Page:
Julie Laulusa, Managing Partner of Mazars in China was recently interviewed by Europa Star Magazine and shed some light on the far-reaching consequences of China’s anti-corruption and anti-extravagance campaign.
THE ‘ANTI-EXTRAVAGANCE’ CAMPAIGN
Europa Star: Everyone has a different take on the impact of China’s anti-corruption campaign on watchmaking. What exactly is the situation? What concrete effects has this campaign had – from an economic point of view, certainly, but also on people’s attitudes?
Julie Laulusa: The anti-corruption campaign began to have an impact on sales in mid-2012, although at that point the effects were relatively mild. In 2013 things began to snowball, with the result that sales fell sharply, by around 30-40%.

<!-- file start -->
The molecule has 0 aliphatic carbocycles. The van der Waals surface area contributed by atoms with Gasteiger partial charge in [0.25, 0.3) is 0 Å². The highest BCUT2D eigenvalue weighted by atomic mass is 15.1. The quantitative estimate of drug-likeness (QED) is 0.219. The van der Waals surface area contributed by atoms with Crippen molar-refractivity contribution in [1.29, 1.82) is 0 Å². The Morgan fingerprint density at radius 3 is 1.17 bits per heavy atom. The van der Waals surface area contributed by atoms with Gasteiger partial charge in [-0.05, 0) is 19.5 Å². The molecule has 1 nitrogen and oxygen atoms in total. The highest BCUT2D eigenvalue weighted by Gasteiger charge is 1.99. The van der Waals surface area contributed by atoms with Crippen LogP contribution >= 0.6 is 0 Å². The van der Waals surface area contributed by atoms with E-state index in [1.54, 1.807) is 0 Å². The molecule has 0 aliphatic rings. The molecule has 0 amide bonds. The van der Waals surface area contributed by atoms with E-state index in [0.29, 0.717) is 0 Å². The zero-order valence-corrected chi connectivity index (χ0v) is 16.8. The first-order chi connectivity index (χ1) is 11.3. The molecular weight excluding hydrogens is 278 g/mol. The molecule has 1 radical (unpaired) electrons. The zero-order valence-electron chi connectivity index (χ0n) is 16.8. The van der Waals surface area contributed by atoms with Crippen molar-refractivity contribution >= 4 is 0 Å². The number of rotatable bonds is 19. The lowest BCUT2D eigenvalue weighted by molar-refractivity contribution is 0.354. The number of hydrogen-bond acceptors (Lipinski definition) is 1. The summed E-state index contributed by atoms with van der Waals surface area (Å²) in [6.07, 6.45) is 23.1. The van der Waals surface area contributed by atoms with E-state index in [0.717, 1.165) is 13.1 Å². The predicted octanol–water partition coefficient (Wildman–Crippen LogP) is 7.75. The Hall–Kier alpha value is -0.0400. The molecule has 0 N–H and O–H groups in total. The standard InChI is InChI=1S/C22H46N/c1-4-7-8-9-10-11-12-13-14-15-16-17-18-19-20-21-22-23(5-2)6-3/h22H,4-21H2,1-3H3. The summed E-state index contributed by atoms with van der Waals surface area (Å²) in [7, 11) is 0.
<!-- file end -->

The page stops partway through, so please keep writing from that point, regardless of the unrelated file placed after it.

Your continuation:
That year, sales of high-end watches were estimated at $653 million, the same figure as 2004! This was no coincidence: the luxury watch, a discreet and yet greatly appreciated gift, had become the symbol of corruption. Bloggers and contributors to internet forums, in publicising the campaign, accentuated the impact even further.
By 2014 the market had begun to stabilise, recording a drop of around 5%. Swatch was the exception: sales of its iconic plastic watch rose by 15%! At the same time, exports of Swiss watches to China increased in value by 15%.
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